WHAT YOU NEED TO KNOW:
- At least 35 have died from the West Coast wildfires that destroyed neighborhoods in Oregon, California, and Washington.
- The fires also cast a shroud of smoke that worsened the air quality and made it difficult to breathe.
- Firefighters are still concerned that strong winds and low moisture could continue to fan the flames.
The West Coast wildfires have forced tens of thousands to flee, destroyed neighborhoods, and killed at least 35 from California to the state of Washington.
The fires also cast a shroud of smoke that made it difficult to breathe. The smoke’s acrid metallic smell has turned the air quality in Seattle, San Francisco; and Portland, Oregon, into the worst in the world.
The smoke blocked the sun and cooled down the weather, however, helping firefighters get a handle on the blazes.
But there are still concerns that strong winds and low moisture could continue to fan the flames. It is still a red-flag situation from hard-hit southern Oregon to Northern California until Monday evening.
Several families were forced to flee last week after seeing a big cloud of smoke only to come back to see their home in charred ruins. The situation is still uncertain and they may have to move again.
Around 50 people were reported missing last week after a wildfire in the Ashland area. That number was updated late Saturday when the Jackson County sheriff’s office confirmed that the blaze killed four people, with the number of missing people down to one.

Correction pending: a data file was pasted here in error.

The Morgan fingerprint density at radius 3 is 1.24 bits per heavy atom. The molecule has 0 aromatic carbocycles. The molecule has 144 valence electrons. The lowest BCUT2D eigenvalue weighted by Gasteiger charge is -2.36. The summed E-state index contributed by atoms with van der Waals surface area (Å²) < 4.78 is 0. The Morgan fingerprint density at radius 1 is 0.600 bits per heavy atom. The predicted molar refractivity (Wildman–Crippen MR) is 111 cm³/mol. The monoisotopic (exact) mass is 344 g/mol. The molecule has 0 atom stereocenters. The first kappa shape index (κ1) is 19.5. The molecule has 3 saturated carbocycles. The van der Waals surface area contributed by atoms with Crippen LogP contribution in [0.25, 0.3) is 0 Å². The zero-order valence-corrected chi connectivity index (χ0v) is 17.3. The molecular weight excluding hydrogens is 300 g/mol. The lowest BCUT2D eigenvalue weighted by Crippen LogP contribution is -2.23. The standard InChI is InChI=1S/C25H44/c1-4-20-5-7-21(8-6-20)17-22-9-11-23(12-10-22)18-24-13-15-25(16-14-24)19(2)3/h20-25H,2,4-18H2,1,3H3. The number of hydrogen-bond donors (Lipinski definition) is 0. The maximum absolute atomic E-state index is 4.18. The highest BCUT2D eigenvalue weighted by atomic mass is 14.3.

The death toll throughout Oregon reached 10 in the past week. According to authorities, that number is likely to increase with more people missing from other fires. The fires have killed 24 in California and one in Washington state.
Residents living around the Portland area found themselves terrified as the smoke made it difficult to see. They could only hope that there wasn’t enough damage.
One resident of the southern town of Talent, Dave Monroe, shared, “We thought we’d get out of this summer with no fires. There is something going on, that’s for sure, man. Every summer we’re burning up.” His home had completely burned.
Recent studies have linked bigger wildfires in the country to global warming caused by the burning of coal, oil, and gas.
All three states’ Democratic governors declared that the fires were brought about by climate change.
Washington Gov. Jay Inslee took aim at President Donald Trump on Sunday on ABC‘s “This Week,” saying, “It is maddening right now… with the entire West Coast of the United States on fire, to have a president to deny that these are not just wildfires, these are climate fires.”
The president, meanwhile, blamed inadequate forest management caused by “budget cutbacks” in California.
Firefighters have been battling the Oregon fires nonstop for six days while also worrying for their families.
They only got a brief break on Sunday, when they could finally glimpse the sun.
Source: ABC News